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Up 151, Gujarat now has 674 Asiatic lions as two new dists get in the king’s camp

Of the 674 lions counted during the exercise, 260 were females, 161 males, 93 sub-adults and 137 cubs.

By: Express News Service | Rajkot | June 11, 2020 2:33:33 am
asiatic lions, asiatic lions population, asiatic lions in gujarat, gujarat gir forest, gujarat lions, lion census, lion in Gujarat, Indian express The counting of lions this time covered two new districts of Surendranagar and Morbi. (Express photo by Nishad Pandya)

GUJARAT is now home to 674 Asiatic lions, the state forest department announced on Wednesday while declaring results of Poonam Avlokan, a lion population “observation” exercise undertaken the last full moon in place of the 15th lion census. The counting this time also covered two new districts of Surendranagar and Morbi where lions were found since the previous census five years ago, indicating reclaiming of new territory.

The figure is 151 more than the 523 Asiatic lions estimated in Gir forest and other areas of Saurashtra in 2015, said Shyamal Tikadar, Principal Chief Conservator of Forests and Chief wildlife warden of Gujarat in a release.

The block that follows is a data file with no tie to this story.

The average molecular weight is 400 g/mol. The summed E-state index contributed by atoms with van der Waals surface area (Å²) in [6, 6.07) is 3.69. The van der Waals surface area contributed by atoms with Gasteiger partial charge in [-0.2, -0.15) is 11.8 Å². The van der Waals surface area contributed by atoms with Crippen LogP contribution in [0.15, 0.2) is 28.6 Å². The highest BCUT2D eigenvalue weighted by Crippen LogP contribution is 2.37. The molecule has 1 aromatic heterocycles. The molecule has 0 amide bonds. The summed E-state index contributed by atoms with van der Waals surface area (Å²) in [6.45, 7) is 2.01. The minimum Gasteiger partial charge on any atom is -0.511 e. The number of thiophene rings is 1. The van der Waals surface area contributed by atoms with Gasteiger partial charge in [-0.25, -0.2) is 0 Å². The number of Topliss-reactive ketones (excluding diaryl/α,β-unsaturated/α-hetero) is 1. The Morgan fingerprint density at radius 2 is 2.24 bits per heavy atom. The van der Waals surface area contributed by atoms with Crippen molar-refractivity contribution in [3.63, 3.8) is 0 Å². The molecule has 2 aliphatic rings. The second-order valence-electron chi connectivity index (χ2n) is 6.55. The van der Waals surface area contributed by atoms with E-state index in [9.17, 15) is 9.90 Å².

Of the 674 lions counted during the exercise, 260 were females, 161 males, 93 sub-adults and 137 cubs.

Prime Minister Narendra Modi tweeted, “Kudos to the people of Gujarat and all those whose efforts have led to this excellent feat. Over the last several years, the lion population in Gujarat has been steadily rising. This is powered by community participation, emphasis on technology, wildlife healthcare, proper habitat management and steps to minimise human-lion conflict. Hope this positive trend continues!”

The 15th lion census was due to be conducted on June 5 and June 6, but was postponed indefinitely due to the Covid-19 outbreak. Instead, the forest department used the monthly Poonam Avlokan, an in-house exercise started in 2014 in the run up to the 14th lion census, to estimate the population of lions.

The chief wildlife warden told The Indian Express that the avlokan was as rigorous as a proper lion census. “Instead of sitting on a machan or a place, staff adopted route transaction method and tried to sight lions in that area. This is known as block count in which the figure that you ultimately receive is the minimum number of animals. There can be more than that figure but never less than that,” Tikadar said.

Bhushan Pandya, renowned wildlife photographer and a conservationist, said the population numbers of the carnivores were encouraging.

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